Friday, July 25, 2014

Children Who Believe In God And The Bible Have Difficulty Telling Fact From Fiction

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Are you a Christian or Muslim, training your child from birth in the way the good books say they should grow? Then be aware that you are affecting their ability to understand what is real and what is not.

A new study published in the July issue of Cognitive Science claims that "young children who are exposed to religion have a hard time differentiating between fact and fiction."

The study found that children who went to church or were enrolled in a parochial school were significantly less able than secular children to identify supernatural elements, such as talking animals, as fictional.

Does this study make you question giving your children a religious background, or teaching them to believe in the bible and in God?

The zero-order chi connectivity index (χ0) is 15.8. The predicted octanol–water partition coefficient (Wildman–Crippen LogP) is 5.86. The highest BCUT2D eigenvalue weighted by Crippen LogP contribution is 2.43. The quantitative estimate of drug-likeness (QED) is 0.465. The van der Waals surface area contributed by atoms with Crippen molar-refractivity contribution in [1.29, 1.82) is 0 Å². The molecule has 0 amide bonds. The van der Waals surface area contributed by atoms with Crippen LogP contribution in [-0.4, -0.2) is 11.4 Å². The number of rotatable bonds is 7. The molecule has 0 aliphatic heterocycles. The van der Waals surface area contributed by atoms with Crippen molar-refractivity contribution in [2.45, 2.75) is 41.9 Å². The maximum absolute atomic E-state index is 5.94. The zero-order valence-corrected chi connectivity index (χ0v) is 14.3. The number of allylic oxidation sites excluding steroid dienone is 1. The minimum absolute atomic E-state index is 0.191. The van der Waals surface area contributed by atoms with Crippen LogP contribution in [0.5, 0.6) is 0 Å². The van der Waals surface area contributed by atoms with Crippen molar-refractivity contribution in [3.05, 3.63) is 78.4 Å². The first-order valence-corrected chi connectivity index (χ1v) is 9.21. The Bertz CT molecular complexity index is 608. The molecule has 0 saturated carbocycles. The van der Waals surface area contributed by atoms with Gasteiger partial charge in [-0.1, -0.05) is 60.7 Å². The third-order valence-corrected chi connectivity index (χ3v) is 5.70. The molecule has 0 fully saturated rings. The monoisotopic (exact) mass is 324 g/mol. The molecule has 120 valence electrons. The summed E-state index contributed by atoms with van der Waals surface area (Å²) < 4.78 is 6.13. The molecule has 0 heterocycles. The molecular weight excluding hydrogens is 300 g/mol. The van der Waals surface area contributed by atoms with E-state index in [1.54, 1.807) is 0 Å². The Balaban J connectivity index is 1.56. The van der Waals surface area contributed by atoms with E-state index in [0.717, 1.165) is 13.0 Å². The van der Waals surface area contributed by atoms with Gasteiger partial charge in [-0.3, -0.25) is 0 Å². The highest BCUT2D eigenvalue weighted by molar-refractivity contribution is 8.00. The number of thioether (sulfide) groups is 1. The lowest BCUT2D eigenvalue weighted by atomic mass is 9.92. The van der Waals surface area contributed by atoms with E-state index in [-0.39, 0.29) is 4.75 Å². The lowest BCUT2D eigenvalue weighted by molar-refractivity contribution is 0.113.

In the study,

Researchers presented the 66 participants, [5- and 6-year-old children from both public and parochial schools] with three different types of stories -- religious, fantastical and realistic –- in an effort to gauge how well they could identify narratives with impossible elements as fictional.

By relating seemingly impossible religious events achieved through divine intervention (e.g., Jesus transforming water into wine) to fictional narratives, religious children would more heavily rely on religion to justify their false categorizations.

“In both studies, [children exposed to religion] were less likely to judge the characters in the fantastical stories as pretend, and in line with this equivocation, they made more appeals to reality and fewer appeals to impossibility than did secular children,” the study concluded.

Refuting previous hypotheses claiming that children are “born believers,” the authors suggest that “religious teaching, especially exposure to miracle stories, leads children to a more generic receptivity toward the impossible, that is, a more wide-ranging acceptance that the impossible can happen in defiance of ordinary causal relations.”

Read More - HuffPo

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